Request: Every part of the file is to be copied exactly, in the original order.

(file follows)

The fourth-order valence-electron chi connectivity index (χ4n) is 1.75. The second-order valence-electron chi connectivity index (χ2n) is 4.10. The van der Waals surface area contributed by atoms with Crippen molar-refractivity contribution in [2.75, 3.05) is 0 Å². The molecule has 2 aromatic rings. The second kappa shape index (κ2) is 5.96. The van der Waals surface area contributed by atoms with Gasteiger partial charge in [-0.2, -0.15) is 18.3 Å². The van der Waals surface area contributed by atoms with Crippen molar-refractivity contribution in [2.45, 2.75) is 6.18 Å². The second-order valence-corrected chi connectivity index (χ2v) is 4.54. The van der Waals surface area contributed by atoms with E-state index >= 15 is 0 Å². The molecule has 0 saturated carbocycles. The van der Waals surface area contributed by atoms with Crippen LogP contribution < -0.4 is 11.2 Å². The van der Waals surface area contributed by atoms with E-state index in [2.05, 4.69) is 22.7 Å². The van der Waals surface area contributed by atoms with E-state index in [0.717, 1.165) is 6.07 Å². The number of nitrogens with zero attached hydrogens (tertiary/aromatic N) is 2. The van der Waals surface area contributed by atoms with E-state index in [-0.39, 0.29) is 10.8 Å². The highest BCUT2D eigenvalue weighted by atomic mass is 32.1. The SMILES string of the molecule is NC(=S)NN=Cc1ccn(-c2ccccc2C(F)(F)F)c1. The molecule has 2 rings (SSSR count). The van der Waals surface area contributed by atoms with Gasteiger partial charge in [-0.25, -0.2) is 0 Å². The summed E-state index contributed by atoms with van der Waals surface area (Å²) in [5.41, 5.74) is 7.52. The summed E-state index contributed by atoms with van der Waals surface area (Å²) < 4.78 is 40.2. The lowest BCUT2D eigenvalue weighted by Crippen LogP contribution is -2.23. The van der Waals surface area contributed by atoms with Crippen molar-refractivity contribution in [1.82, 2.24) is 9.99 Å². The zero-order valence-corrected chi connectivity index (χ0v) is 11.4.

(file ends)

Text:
The fourth-order valence-electron chi connectivity index (χ4n) is 1.75. The second-order valence-electron chi connectivity index (χ2n) is 4.10. The van der Waals surface area contributed by atoms with Crippen molar-refractivity contribution in [2.75, 3.05) is 0 Å². The molecule has 2 aromatic rings. The second kappa shape index (κ2) is 5.96. The van der Waals surface area contributed by atoms with Gasteiger partial charge in [-0.2, -0.15) is 18.3 Å². The van der Waals surface area contributed by atoms with Crippen molar-refractivity contribution in [2.45, 2.75) is 6.18 Å². The second-order valence-corrected chi connectivity index (χ2v) is 4.54. The van der Waals surface area contributed by atoms with E-state index >= 15 is 0 Å². The molecule has 0 saturated carbocycles. The van der Waals surface area contributed by atoms with Crippen LogP contribution < -0.4 is 11.2 Å². The van der Waals surface area contributed by atoms with E-state index in [2.05, 4.69) is 22.7 Å². The van der Waals surface area contributed by atoms with E-state index in [0.717, 1.165) is 6.07 Å². The number of nitrogens with zero attached hydrogens (tertiary/aromatic N) is 2. The van der Waals surface area contributed by atoms with E-state index in [-0.39, 0.29) is 10.8 Å². The highest BCUT2D eigenvalue weighted by atomic mass is 32.1. The SMILES string of the molecule is NC(=S)NN=Cc1ccn(-c2ccccc2C(F)(F)F)c1. The molecule has 2 rings (SSSR count). The van der Waals surface area contributed by atoms with Gasteiger partial charge in [-0.25, -0.2) is 0 Å². The summed E-state index contributed by atoms with van der Waals surface area (Å²) in [5.41, 5.74) is 7.52. The summed E-state index contributed by atoms with van der Waals surface area (Å²) < 4.78 is 40.2. The lowest BCUT2D eigenvalue weighted by Crippen LogP contribution is -2.23. The van der Waals surface area contributed by atoms with Crippen molar-refractivity contribution in [1.82, 2.24) is 9.99 Å². The zero-order valence-corrected chi connectivity index (χ0v) is 11.4.